You’re right to be concerned about EO’s as you never know what is the exact composition and you would be better off using the isolated, effective ingredients. I wouldn’t worry so much about the problem of penetration. EO’s and fragrances still mostly do not penetrate skin.

  6. Nadeen

    I’ve been making CP soap and cosmetics for a couple years now and prefer EOs, but you are correct, they don’t add moisturising properties to a cream. They are more used to treat certain skin ailments like rashes, dry patches etc (being a direct from nature pharmaceutical). I wouldn’t use them in makeup. EO useage rates are very low and even without reactions they are just a bit – how do I say – not right on the face. There is a definite trend towards lipbalms with EOs – I don’t agree on the safety aspect there – the skin is too delicate. Plus I don’t know if you have noticed but EOs taste pretty vile! Best to mix for perfumes – but even saying that there are contra-indications with some.

    1. Perry Romanowski

      Thanks for your comments. I would only add that if EO’s actually were able to treat skin ailments like rashes they would be considered drug actives and be illegal to use in cosmetics.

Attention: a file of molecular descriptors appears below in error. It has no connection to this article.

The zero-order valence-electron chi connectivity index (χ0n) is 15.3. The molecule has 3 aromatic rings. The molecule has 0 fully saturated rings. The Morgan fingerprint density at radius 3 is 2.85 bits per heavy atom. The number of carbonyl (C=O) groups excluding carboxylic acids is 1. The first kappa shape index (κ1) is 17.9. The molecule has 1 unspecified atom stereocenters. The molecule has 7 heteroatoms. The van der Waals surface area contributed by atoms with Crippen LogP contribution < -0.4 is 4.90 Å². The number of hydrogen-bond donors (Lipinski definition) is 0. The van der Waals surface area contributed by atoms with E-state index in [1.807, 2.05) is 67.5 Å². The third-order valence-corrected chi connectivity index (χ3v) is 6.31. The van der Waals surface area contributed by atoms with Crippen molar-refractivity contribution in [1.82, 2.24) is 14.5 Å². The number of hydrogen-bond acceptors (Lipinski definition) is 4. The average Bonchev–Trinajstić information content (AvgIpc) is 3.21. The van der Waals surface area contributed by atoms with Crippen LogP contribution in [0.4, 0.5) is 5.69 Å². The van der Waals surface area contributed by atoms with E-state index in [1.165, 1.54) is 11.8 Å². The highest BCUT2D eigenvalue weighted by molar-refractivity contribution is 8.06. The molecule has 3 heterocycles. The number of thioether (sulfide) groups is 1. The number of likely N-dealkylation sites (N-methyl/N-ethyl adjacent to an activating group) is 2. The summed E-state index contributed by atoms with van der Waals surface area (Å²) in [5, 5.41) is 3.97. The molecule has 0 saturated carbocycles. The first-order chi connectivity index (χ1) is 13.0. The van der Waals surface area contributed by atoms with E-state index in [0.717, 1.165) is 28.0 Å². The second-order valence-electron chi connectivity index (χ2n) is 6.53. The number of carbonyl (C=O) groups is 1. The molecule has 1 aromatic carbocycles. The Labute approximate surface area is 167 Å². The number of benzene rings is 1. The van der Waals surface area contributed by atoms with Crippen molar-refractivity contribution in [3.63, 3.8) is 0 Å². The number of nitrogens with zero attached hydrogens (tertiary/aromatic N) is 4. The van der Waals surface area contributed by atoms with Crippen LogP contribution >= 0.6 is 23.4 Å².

1. Leigh Sawicki

        I think the fine line here is whether or not you are using EO’s as a natural/organic scent or as a therapeutic value (To treat any kind of condition). I use organic essential oils for a scent in my body washes and body butter at 2% or less, thereby adding the value of an organic scent.

  7. marilyn

    As a formulator who uses both essential oils and fragrance oils in my products, I’d like to address this question from a fragrance standpoint, and respond to Paula’s article using lavender as an example.

    First, I’d like to point out that there is potential for allergic reaction to fragrance oils also. They may contain allergens of many sorts. Plus essential oils or their components are often used as ingredients in fragrance oils. For example, linalool and linalyl acetate are isolated from essential oil in a lab and used in various fragrance oils. Those constituents are very commonly used in high grade perfumes. And lavender is not the only essential oil that contains linalool and linalyl.